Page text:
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Session 1

Seals and Repetitions: Representations of World Art and Artists in the Works of Yasumasa Morimura and Handwriting and History in Kyūyō Ishikawa’s History of Chinese Calligraphy

Shigemi INAGA (Professor, International Research Center for Japanese Studies)

 The Powerless Author

Masatsugu ONO (Professor, Rikkyo University)

Moderators:

Tomoyuki MASUDA (Professor, Waseda University)

Natsuko OZAKI (Guest Researcher, Waseda University)

Discussants:

Akira TAKAGISHI (Associate Professor, The University of Tokyo)

Keiko NAKAMACHI (Professor, Jissen Women’s University)

Yasuaki WATANABE (Professor, The University of Tokyo)

 

Shigemi Inaga, a scholar of comparative culture, comparative literature, and art, discussed the notions of repetitions, the “author,” and the “recipient,” through consideration of works by the artist, Yasumasa Morimura, as well as the discussion of calligraphy by Kyūyō Ishikawa in his History of Chinese Calligraphy. Morimura replicates visual experiences of the works by renowned artists in the West by using his own body as a medium. Inaga argued that Morimura’s works could be described as a type of “possession,” in which artists of the past possess the living body of the contemporary artist, blurring the boundary between the author/creator and the recipient of the artwork. Using examples of Morimura’s works, such as “The Last Supper” based on the famous work by Leonard Da Vinci, Inaga noted that in the parallel universe intentionally created by the double vision of the original work and its appropriation, the past possesses Morimura’s body, much like the way in which people experience the past.

Inaga also pointed out the similarities between the ear-cutting self-mutilation of Vincent Van Gogh and a famous Kamakura-period Buddhist monk, Myōe, as well as the story of “Hōichi the Earless (Mimi nashi Hōichi)” included in Kwaidan: Stories and Studies of Strange Things by Koizumi Yakumo  (Lafcadio Hearn). Inaga conjectured that severing of the ear was a way for them to salvage themselves from their personal crises and avoid falling into the world of madness. Quoting Morimura’s notion that causing injuries to oneself and trying to assume someone else’s personality are similar acts, Inaga argued that Morimura was putting such acts into practice through art.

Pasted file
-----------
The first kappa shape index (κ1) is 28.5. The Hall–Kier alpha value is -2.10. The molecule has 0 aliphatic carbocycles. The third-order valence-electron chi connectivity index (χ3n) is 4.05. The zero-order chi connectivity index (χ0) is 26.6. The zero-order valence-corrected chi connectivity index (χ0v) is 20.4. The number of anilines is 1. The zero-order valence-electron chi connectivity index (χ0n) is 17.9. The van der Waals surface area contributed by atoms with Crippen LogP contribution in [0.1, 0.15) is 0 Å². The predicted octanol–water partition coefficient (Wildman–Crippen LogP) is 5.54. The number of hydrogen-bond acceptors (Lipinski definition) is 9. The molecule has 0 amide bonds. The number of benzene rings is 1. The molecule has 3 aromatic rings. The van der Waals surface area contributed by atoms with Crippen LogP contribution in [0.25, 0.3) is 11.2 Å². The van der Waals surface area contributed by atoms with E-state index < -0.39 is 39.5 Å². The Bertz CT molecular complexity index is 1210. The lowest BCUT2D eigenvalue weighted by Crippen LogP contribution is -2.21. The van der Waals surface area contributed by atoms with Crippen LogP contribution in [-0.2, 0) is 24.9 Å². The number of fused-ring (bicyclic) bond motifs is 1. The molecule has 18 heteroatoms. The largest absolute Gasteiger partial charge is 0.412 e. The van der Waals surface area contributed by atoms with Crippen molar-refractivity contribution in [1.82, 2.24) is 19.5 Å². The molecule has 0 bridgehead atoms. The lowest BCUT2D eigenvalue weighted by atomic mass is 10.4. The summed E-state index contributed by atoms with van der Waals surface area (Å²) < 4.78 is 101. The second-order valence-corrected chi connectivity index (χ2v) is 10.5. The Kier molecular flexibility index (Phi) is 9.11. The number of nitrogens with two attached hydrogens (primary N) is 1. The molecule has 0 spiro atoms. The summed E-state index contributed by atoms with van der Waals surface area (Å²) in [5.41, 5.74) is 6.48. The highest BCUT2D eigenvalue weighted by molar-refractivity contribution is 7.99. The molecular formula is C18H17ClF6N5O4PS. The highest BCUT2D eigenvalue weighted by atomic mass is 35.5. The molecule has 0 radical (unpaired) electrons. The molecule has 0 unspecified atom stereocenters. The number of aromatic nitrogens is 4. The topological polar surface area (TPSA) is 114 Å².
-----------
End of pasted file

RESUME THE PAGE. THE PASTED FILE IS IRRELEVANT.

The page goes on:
To expand on the discussion of repetition and creation, Inaga also quoted writings by Lafcadio Hearn, as well as analyses of Hearn’s writings by Kitarō Nishida. Hearn wrote: “Inside every ultimate, microscopic atom are gazillions of experiences of the limitless, eternal universe that have already been lost.” On this point, Nishida wrote: “Our bodies are merely at a distant tip of the pillar of boundless spirit that connects the limitless past and the present. They are physical symbols of the clusters of infinite spirit.”

In History of Chinese Calligraphy, Kyūyō Ishikawa argues that the history of East Asian calligraphy has been built upon the concealment of the fact that it derives itself from repeating the history of engraved seals that were created by the combination of stones, shadows, and chisels. In the history of writing, Wang Xizhi is a representative figure for the period of transition from wood-strips to paper. What are claimed to be “original writings” of Wang Xizhi today are in fact an accumulation of imitative carvings and transcriptions from multiple historical periods ─ mere glimpses of illusion that exist in the absence of the original. Inaga noted that Ishikawa sought the truth of historical understanding in such an example.

Inaga argued that both Morimura’s works and Ishikawa’s discussion represent the pursuit of the origin of history that lie behind the traces of the original works that have already been lost, and that such an understanding can provide clues for examining the idea of the “author.”

A researcher and an author of award-winning novels, Masatsugu Ono, began his analysis of the relationship between authors and texts by citing the “sullen” responses that Shigehiko Hasumi, the oldest recipient of the Mishima Yukio Prize, gave to the reporters attending the press conference for the prize. Ono noted that the discord between Hasumi and the reporters arose out the differences between the two parties’ approaches for understanding the text; one sought to understand the text through examining only the text itself, and the other tried to interpret the text based on the information concerning the intentions of the author. Hasumi has been known as a literary critic who seeks to understand the effects of the meanings that emerge out of the surface of the text itself. It is therefore understandable for him to feel uncomfortable about the reporters’ questions that assumed correlations between the meanings of the text and matters that are external to the text, such as definitive events in the author’s life, literary works that had an impact on the author, or the author’s interactions with other writers, that may have left some traces on his work. Having made these points, Ono quoted Antoine Compagnon’s notion that the text and the author are not in opposition with each other, and that the “consistency” of the author’s intention surfaces as a “net” of interwoven small characteristics, a system of details that exhibit signs, or varied repetitions, differences, and comparisons.